A bill introduced in Utah would allow some medical cannabis patients to expunge prior low-level cannabis convictions, clarify when police and prosecutors could go after someone with metabolites from cannabis use in their system, and address how employers handle employees who use cannabis legally as patients, Fox 13 Now reports. The proposal would also remove requirements that medical cannabis be sold in “blister packs.”
Senate Majority Leader Evan Vickers (R) said the Legislature is trying to “streamline the process for implementation” of the bill. He said the language addressing cannabis metabolites is an effort to protect individuals who may have the metabolite in their system but are not impaired.
“With cannabis, you can have metabolite in your system for a long time, but it may not be active. But there is methods to be able to determine whether the metabolite is active or not. Of course, if you’re impaired, you’re impaired.” – Vickers, to Fox 13 Now
The employment provisions included in the law are another safeguard for patients because, while lawmakers envisioned medical cannabis – and CBD – being treated the same as other prescribed controlled substances, it’s not always the case, Desiree Hennessy, director of the Utah Patients Coalition, explained in the report. She described the situation as “employer roulette.”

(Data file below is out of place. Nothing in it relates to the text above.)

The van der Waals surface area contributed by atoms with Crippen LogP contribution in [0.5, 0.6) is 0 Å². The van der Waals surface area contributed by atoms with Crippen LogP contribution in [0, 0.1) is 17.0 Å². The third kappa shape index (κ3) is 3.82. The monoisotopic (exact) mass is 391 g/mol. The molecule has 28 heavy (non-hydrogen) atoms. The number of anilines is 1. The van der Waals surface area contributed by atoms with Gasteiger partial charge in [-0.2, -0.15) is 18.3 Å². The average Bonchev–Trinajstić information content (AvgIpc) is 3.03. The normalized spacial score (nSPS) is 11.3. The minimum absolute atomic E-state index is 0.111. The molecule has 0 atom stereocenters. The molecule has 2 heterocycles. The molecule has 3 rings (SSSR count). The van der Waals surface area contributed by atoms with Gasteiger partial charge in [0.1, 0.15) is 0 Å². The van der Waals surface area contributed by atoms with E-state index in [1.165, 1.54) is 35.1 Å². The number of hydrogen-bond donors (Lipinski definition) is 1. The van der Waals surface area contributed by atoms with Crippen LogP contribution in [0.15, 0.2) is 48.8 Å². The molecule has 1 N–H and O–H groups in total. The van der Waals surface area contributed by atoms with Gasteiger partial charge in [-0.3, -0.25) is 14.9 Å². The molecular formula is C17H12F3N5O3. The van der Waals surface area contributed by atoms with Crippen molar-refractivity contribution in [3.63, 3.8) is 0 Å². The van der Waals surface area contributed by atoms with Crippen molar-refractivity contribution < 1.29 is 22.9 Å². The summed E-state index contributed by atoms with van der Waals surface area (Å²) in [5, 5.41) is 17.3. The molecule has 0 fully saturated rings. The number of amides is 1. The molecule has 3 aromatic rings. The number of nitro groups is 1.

Some drug tests only test for the presence of cannabinoids and do not make a distinction between THC and CBD.
“The law is now saying, ‘Yeah you can use medical cannabis and you’re no longer a criminal,'” she said to Fox 13 Now. “And then you go to work and they say, ‘Yeah, but if you do it you’re fired.’
The measure would also allow medical cannabis to be sold in child-proof, opaque containers – as is the case in most other states – rather than blister packs.
Vickers said that while officials plan on having the program up-and-running by March, he suggested that, at first, there would be “some distribution” but probably not “full-blown distribution.”
The state Department of Health announced the locations for the state’s 14 dispensaries earlier this month; eight of those locations are permitted to open after March 1, while the remaining must wait until July 1. Lawmakers had initially approved a plan for county health departments to distribute medical cannabis but scrapped the strategy after concerns that officials could face federal charges for their role in the system.
The Legislature-approved law replaced the law approved by voters in 2018. That legislative action was upheld by the Utah Supreme Court in a case brought by the activist organization The People’s Right.